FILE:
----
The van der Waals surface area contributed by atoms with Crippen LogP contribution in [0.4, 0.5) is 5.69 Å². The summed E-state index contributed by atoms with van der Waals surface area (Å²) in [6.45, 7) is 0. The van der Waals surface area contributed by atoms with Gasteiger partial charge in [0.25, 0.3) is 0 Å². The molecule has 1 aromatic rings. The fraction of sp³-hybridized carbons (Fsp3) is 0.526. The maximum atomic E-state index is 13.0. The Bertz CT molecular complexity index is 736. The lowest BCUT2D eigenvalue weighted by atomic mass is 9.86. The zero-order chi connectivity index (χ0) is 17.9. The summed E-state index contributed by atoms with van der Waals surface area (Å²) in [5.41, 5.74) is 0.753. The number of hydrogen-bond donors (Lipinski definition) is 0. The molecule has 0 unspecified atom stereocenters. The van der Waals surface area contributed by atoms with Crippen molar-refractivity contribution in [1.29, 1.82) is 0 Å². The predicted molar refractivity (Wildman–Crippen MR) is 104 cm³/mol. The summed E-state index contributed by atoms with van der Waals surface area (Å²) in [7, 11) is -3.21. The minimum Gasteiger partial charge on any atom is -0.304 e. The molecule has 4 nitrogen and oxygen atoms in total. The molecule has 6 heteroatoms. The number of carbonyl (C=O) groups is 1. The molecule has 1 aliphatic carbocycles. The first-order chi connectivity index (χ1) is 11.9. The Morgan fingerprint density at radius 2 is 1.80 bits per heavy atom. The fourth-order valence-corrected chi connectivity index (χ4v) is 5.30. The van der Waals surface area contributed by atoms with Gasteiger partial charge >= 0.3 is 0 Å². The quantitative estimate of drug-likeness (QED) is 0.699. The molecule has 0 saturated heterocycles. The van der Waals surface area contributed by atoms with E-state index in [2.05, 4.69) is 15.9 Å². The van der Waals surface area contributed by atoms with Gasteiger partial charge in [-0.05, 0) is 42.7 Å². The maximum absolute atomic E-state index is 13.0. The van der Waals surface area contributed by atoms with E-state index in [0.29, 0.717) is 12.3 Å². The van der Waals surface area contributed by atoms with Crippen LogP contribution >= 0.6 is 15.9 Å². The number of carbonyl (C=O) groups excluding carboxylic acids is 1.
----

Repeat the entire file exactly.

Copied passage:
The van der Waals surface area contributed by atoms with Crippen LogP contribution in [0.4, 0.5) is 5.69 Å². The summed E-state index contributed by atoms with van der Waals surface area (Å²) in [6.45, 7) is 0. The van der Waals surface area contributed by atoms with Gasteiger partial charge in [0.25, 0.3) is 0 Å². The molecule has 1 aromatic rings. The fraction of sp³-hybridized carbons (Fsp3) is 0.526. The maximum atomic E-state index is 13.0. The Bertz CT molecular complexity index is 736. The lowest BCUT2D eigenvalue weighted by atomic mass is 9.86. The zero-order chi connectivity index (χ0) is 17.9. The summed E-state index contributed by atoms with van der Waals surface area (Å²) in [5.41, 5.74) is 0.753. The number of hydrogen-bond donors (Lipinski definition) is 0. The molecule has 0 unspecified atom stereocenters. The van der Waals surface area contributed by atoms with Crippen molar-refractivity contribution in [1.29, 1.82) is 0 Å². The predicted molar refractivity (Wildman–Crippen MR) is 104 cm³/mol. The summed E-state index contributed by atoms with van der Waals surface area (Å²) in [7, 11) is -3.21. The minimum Gasteiger partial charge on any atom is -0.304 e. The molecule has 4 nitrogen and oxygen atoms in total. The molecule has 6 heteroatoms. The number of carbonyl (C=O) groups is 1. The molecule has 1 aliphatic carbocycles. The first-order chi connectivity index (χ1) is 11.9. The Morgan fingerprint density at radius 2 is 1.80 bits per heavy atom. The fourth-order valence-corrected chi connectivity index (χ4v) is 5.30. The van der Waals surface area contributed by atoms with Gasteiger partial charge >= 0.3 is 0 Å². The quantitative estimate of drug-likeness (QED) is 0.699. The molecule has 0 saturated heterocycles. The van der Waals surface area contributed by atoms with E-state index in [2.05, 4.69) is 15.9 Å². The van der Waals surface area contributed by atoms with Gasteiger partial charge in [-0.05, 0) is 42.7 Å². The maximum absolute atomic E-state index is 13.0. The van der Waals surface area contributed by atoms with E-state index in [0.29, 0.717) is 12.3 Å². The van der Waals surface area contributed by atoms with Crippen LogP contribution >= 0.6 is 15.9 Å². The number of carbonyl (C=O) groups excluding carboxylic acids is 1.